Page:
Verifying Input

When creating constructors and adding setters, I’ve been taught to verify all input passed to the method. In working through the ProjectEuler exercises, I’ve made use of helper methods that hadformal parameters but didn’t necessarily verify the input (bad habit). With Problem8, I decided to put this into practice. The problem was: “find the greatest product of five consecutive digits in a 1000-digit number.’ I solved this problem using 2 for loops:

  1. With the first for loop, I created a String object that contained 5 characters at one time. With every iteration of the for loop, the sentinel would be updated by 1 and thus, the String would be updated to contain a new sequence of 5 characters e.g.  startingString.substring(i,i+4).
  2. Rather than perform the required computation in the 1st for loop which would made my program faster, I decided to create a helper method which would accept a String and return the product of all the digits in that String. 
  3. The first iteration of my helper method didn’t include any checks to verify that the String didn’t have any non-word characters which would have caused a NumberFormat exception (I converted the digits in the String object using Integer.parseInt(String name)).

     So, I added some to the helper method I used to make sure that the algorithm would return correct/appropriate output when provided input that fits the formal parameter specifications. 

  4. First, I stripped the String of all non-word characters with this command: digits.replaceAll(“\W”,””); An alternate and informative way to alert the user to the ‘bad’ input is via the try { } catch { } feature of Java.
  5. Another thing to check for is if, after stripping all non-word characters from the String passed to the helper method, the String’s length is 0 i.e. the String is an empty String, I would return 0 as the product of the String in that case instead of the value of Product which was initialized to 1. That was taken care of via a simple conditional statement. Here’s the code for my helper method:

Overall, it’ll be good practice for me to view my code with an eye to splitting off ‘tasks’ into helper methods and making sure that input is verified.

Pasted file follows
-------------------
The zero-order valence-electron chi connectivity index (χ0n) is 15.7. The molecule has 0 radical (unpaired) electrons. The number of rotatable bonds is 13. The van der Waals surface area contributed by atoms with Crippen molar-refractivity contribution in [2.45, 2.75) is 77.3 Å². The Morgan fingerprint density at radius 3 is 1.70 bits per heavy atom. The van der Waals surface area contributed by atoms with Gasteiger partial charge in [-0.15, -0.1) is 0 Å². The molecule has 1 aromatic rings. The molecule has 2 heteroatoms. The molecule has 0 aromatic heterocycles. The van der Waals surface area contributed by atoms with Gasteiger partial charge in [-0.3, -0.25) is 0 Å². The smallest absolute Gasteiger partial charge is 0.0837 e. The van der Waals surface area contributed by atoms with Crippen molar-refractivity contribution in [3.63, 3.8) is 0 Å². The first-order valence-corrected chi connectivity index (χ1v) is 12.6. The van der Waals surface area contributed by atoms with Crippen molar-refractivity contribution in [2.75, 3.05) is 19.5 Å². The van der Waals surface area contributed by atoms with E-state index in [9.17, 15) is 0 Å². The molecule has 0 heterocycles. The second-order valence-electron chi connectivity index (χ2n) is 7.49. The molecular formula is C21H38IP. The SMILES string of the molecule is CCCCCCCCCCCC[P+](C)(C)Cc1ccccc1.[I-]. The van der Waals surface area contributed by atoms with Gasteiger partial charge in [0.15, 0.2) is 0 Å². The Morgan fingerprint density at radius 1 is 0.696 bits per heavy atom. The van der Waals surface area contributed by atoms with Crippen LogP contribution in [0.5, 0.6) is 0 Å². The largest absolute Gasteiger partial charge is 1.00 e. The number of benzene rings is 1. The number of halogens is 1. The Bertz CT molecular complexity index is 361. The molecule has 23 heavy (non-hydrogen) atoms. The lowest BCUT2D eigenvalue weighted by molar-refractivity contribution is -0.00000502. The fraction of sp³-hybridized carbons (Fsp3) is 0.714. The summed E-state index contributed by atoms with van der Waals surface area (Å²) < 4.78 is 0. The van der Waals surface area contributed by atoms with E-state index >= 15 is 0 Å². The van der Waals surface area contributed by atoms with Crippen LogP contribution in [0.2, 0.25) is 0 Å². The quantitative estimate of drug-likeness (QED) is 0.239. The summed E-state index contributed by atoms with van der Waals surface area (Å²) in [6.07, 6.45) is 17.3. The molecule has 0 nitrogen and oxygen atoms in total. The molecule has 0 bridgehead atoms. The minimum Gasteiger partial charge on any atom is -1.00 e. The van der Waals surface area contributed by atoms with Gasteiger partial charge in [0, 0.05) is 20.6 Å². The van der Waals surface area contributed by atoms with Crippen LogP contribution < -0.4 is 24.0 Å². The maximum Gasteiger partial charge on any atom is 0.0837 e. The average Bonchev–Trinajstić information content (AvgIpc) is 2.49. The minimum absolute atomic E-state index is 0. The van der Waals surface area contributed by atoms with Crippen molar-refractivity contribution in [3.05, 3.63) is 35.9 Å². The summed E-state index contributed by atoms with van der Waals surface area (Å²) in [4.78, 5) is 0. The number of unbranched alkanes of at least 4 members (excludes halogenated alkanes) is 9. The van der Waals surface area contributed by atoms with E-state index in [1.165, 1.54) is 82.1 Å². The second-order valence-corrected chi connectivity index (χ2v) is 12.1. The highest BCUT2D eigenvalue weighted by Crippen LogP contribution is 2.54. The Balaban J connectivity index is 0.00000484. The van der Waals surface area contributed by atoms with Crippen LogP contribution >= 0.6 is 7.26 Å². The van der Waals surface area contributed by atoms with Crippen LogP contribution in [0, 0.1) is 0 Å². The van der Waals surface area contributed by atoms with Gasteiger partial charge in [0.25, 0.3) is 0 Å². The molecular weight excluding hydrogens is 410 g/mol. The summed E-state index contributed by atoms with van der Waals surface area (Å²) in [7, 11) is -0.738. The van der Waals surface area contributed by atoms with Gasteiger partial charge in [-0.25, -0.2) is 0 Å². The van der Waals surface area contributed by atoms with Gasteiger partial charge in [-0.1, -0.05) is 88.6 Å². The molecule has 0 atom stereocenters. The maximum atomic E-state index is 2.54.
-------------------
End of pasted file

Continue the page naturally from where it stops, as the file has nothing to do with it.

Happy December break! :)

I’m thankful for family and thankful that my faculties are still sharp. 🙂 Long way of saying my semester ended on a very strong note.

Taking a break from stuffing myself, I thought of a crude solution to Problem 5 from Caution: With the way I solved the problem, I’ll run into an integer oveflow situation for N > 23. Without further ado, here’s the gist of my rough solution:

I’ve started using Github (@janoulle) and I know the basics of creating/cloning a repo, adding, committing and pushing. I may have to pony up for a private repo for placing my class assignments but the cheapskate in me thinks it might be better to move to Bitbucket which has free & unlimited private repos. 

Edit: Problem 6 was relatively straightforward and I solved that quickly. It requires summation formula which, if you’ve taken Calculus I or Discrete Math, should be easy to do. I’ve pushed it to the Github repo which contains  all my solutions.

Edit: Problem 7 is done.

Code Critiques

So, I finished the semester on a strong note: aced all 4 of my classes. Woohoo! 

The relevant CS courses I took were: Intro to Programming (using Java), Discrete Math and Calculus I. I heartily recommend this combination of classes because the concepts I learned in Discrete Math served me well in my Java class (think propositional & predicate logic) and my Calculus class (functions/relations)!

Project Euler

ProjectEuler is “a series of challenging mathematical/computer programming problems that will require more than just mathematical insights to solve.” In other words, it is a collection of problems for inquiring minds.

I solved the first problem using Python and it was relatively straightforward

The next problem (Problem 2) was solved with Java and it builds on skills you used for solving Problem 1 and adds the Fibonacci algorithm to the mix:

I’ll be working on Problem 3 and will have my solution ready when it’s fit for public viewing.

Update: my solution is here. It’s bulky but it works. Phew.

Some Resources for Learning Java

In my quest to learn more about Java, here are some sites that I’ve found to be of use to me:

  1. The Java 7/6 API documentation – learn to love this site. You’ll refer to it endlessly as you run into problems or need to find methods for a task.
  2. The Java Tutorials – by Oracle. I found this helpful while reviewing for tests. You can also download them to your computer.
  3. – by Professor Fred Swartz. You can view the notes online or download them to your computer.
  4. Training sites like ElementK. ElementK is not a free site but I have access to their huge library of training materials via my school. So make sure you browse your Computer Science Department homepage for hidden gems like free software for students and free training resources. If your school has a “student hub” (my school has one powered by uPortal which is where I learned about the free training), start your search there.


Reading input from the console

In training materials from ElementK, I observed the use of to accept input from the keyboard. In my intro to Java class, I was taught to use the Scanner class in Java. What is the different between these two methods?

I’ll talk about the Scanner class although the Java API docs do a much better job of clarification. If you want to create a simple Java program where the user is prompted to enter words, characters or numbers, you need a class that allows you to do this. The Scanner class does not belong to the java.lang package to you need to import the Scanner class from java.util.Scanner using the import command at the top of your Java class.

import java.util.Scanner;